In autumn 2007, while working as Supply Chain Director with Procter & Gamble, I applied internally for a job, which sounded interesting … and daunting. The role would be to lead the integration of the Wella business in Asia by harmonising all 1,500 employees onto P&G contracts and moving Wella’s Enterprise Resource Planning (ERP) system onto the P&G SAP platform. The job was far too big for me at that stage.
But as life sometimes goes, I got the job.
And I can say, it was tough. Very tough. Thankfully, I worked with an experienced and highly driven team of good people, so we were able to deliver our project on time and within budget.
Now, more than 15 years later, I am working with a client on a similar project. The size of the business is not far off from the previous project, but the scope is smaller and less complex. What strikes me when comparing the two projects is something else.
In P&G, we used the so called “waterfall methodology,” a sequential project management approach where tasks flow like a waterfall. Only after the completion of one phase does the next phase start. Things need to be thought through very thoroughly. That means the planning of each phase is rigid and time consuming. The P&G project took nearly three years to complete and involved a large project organisation of more than 100 full-time staff at its peak.
With my current client, we work with a different approach. It is called AGILE, which was developed in the late 1990s as an alternative approach for developing software. The methodology is responsive to change, prioritizes customer collaboration, and fosters iterative development. To oversimplify the approach, using my words, it is about “progress versus perfection.”
To achieve and sustain the kind of forward momentum needed to move projects forward, teams work together in so-called scrums. They’re small teams pushing with determination … strategically and nimbly … in the same direction, like in Rugby.
The goal of AGILE is to provide users exposure to a functioning software in a very short period of time. With this, everyone can test the solutions early, get a feel how the software works and identify / correct bugs with tremendous speed.
At the heart of the AGILE approach are SPRINTS, periods of usually two weeks. At the beginning of each SPRINT, the team discusses and creates a manageable task list for each team member. Then, nothing else matters during these two weeks. Everyone focuses on the list and gets things done. Progress and issues are tracked in so-called “Dailys” … 15-minute team connection sessions. Given their brevity, these meetings are not for brainstorming, problem dumping, or chatting over coffee. The purpose is to focus in an agile way on “progress versus perfection.”
It is important to note that SPRINT does not mean running as fast as you can. Not at all. It means to progress at a brisk and steady walking-speed, a tempo everyone can sustain indefinitely. No risk of burnout or “dead heroes!”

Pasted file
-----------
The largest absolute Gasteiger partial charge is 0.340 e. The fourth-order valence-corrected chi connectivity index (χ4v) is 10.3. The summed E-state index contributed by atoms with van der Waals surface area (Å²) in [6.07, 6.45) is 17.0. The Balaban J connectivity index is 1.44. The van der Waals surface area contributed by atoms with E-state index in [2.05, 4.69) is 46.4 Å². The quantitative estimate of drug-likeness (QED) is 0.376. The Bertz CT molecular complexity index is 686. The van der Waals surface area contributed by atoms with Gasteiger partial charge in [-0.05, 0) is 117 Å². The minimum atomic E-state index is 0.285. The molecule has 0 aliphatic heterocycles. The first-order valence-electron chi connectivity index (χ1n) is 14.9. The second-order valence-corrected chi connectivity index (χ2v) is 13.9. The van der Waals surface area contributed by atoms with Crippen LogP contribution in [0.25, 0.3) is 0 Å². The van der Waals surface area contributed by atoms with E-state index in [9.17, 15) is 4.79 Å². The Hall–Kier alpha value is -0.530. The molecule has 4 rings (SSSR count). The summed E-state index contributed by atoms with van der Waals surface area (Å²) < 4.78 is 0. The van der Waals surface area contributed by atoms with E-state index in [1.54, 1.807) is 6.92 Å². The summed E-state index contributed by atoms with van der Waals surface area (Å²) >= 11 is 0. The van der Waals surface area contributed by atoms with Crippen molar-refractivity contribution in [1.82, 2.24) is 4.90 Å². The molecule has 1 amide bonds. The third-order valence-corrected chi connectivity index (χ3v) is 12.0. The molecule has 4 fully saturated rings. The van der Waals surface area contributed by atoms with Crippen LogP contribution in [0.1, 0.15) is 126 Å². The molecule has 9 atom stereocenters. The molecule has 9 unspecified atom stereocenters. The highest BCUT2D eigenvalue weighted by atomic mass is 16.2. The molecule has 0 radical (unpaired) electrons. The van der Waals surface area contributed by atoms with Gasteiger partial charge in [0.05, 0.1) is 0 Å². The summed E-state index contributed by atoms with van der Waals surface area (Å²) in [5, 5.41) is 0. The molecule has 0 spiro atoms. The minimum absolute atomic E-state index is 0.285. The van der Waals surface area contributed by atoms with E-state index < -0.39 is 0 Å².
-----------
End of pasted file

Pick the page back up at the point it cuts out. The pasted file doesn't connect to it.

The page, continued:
The progress made at my client’s organization with AGILE has been remarkable, and our ambitious goal is to cutover to the new ERP software in just five months from start to finish. Compare this to the three years mentioned above.
As I am learning the ropes of AGILE courtesy of our highly competent project manager (Thx Thomas :-)), I believe there are massive re-application opportunities in our daily lives. This isn’t just working for software development. In some ways, we don’t have much choice. We have to change the way we manage our lives, as the “waterfall model” of planning and executing them cannot keep up with life’s rapid and tumultuous changes.
Here the SPRIINTS can come in handy. What if we break our longer-term goals into SPRINTS, defining just a limited and manageable number of goals for the next two weeks … tasks we can deliver in a “brisk walking speed” without burning out. We don’t do anything else, but work with laser-focus on these limited number of duties. We ignore items which are to be done later.
By the end of the two weeks, we sit down, look at what is done and what should go into the next sprint. We may even consider bringing in a “scrum-team” i.e. one or two accountability partner(s) or friend(s) to help us stay the course.
My challenge to you today is very simple. Have a look at this wonderful little article, describing the application of AGILE to daily life in a little more detail and then plan your first SPRINT. List the things which are absolutely crucial to do in the coming two weeks. Limit the number. Make it manageable and then work them with determination and focus. Knock them out and don’t do anything else.
After two weeks, look at what is done, what needs to be carried over, what has worked well in this SPRINT, and what needs adjustment.
AGILE is saving billions of dollars and years in project executions around the world. It works. So, let it help you achieve your personal goals faster, less stressed and with higher quality.